Walt Disney is an iconic name to the United States but what many forget is that his roots are actually from Missouri, not Florida. In fact, it is commonly believe that the idea behind Mickey Mouse was developed while he had a studio in Kansas City and was attending the Kansas City Art Institute.
While the details are not really clear on why the family came to Kansas City, but it was here that he developed a passionate for drawing and the developing cartoon industry. He would deliver papers to fund his passion and attend school at KCAI on Saturdays. It is logical to believe that he learn most of the fundamentals he had from those classes.
He left the city for Chicago and then Europe but he ended up back in Missouri by late 1919 when he started working for a new studio in town. The following year, he started (and failed) his first business. It was a disaster but he went to work for a film company as a result. After that, he end up starting a second studio in Kansas City known as Laugh-O-Gram. It did a little better but it ended going under as well.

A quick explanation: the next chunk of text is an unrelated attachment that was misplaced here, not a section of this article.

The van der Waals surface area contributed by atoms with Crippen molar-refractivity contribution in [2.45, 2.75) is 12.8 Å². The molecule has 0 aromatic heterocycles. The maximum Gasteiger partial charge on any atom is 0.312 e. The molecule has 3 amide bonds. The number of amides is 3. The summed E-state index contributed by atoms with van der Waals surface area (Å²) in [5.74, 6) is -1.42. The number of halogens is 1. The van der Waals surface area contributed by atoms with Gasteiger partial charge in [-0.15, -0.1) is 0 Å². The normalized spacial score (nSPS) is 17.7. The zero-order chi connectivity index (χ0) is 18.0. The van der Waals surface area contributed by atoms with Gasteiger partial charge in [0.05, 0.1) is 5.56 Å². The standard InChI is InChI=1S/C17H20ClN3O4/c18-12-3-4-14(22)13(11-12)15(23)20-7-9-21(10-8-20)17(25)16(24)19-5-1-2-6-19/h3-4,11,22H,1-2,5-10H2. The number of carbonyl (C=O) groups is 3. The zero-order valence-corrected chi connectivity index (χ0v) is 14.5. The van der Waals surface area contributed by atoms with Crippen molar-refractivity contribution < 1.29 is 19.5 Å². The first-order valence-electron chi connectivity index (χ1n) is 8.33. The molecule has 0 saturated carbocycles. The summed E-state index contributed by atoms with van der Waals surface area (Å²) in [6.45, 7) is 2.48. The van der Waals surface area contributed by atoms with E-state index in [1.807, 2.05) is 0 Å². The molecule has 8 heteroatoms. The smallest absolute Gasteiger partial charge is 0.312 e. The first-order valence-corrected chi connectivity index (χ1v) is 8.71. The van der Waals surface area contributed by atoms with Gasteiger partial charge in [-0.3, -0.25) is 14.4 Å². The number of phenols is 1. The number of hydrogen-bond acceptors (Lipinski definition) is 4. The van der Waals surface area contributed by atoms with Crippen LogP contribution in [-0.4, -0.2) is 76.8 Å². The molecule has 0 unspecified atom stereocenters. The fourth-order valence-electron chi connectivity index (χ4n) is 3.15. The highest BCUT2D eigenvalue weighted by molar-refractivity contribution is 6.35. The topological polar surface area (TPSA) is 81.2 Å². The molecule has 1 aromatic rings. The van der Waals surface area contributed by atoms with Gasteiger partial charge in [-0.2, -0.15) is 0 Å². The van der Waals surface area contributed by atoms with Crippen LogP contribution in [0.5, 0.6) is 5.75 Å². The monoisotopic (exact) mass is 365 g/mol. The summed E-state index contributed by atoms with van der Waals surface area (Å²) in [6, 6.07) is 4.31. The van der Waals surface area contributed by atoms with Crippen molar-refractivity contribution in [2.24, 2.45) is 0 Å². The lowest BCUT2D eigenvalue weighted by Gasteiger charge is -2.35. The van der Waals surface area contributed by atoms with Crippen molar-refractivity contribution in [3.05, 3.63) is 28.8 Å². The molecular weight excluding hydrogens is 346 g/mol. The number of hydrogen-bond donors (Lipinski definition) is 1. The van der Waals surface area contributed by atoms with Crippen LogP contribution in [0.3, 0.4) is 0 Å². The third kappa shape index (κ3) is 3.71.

Largely, this is the story of the Missouri days: starting a studio and it failed.
Life was hard in Kansas City for Walt Disney
While trying to build the studio up, he was living on the second floor of a building just outside of downtown that had no power, heat, or even water. He would even have to walk over to the busy Kansas City Union Station to get a bath.
Most of his time was spend working or networking with other that could help him build his career. He did end up meeting quite a few people who would become key contacts later for the Walt Disney Company.
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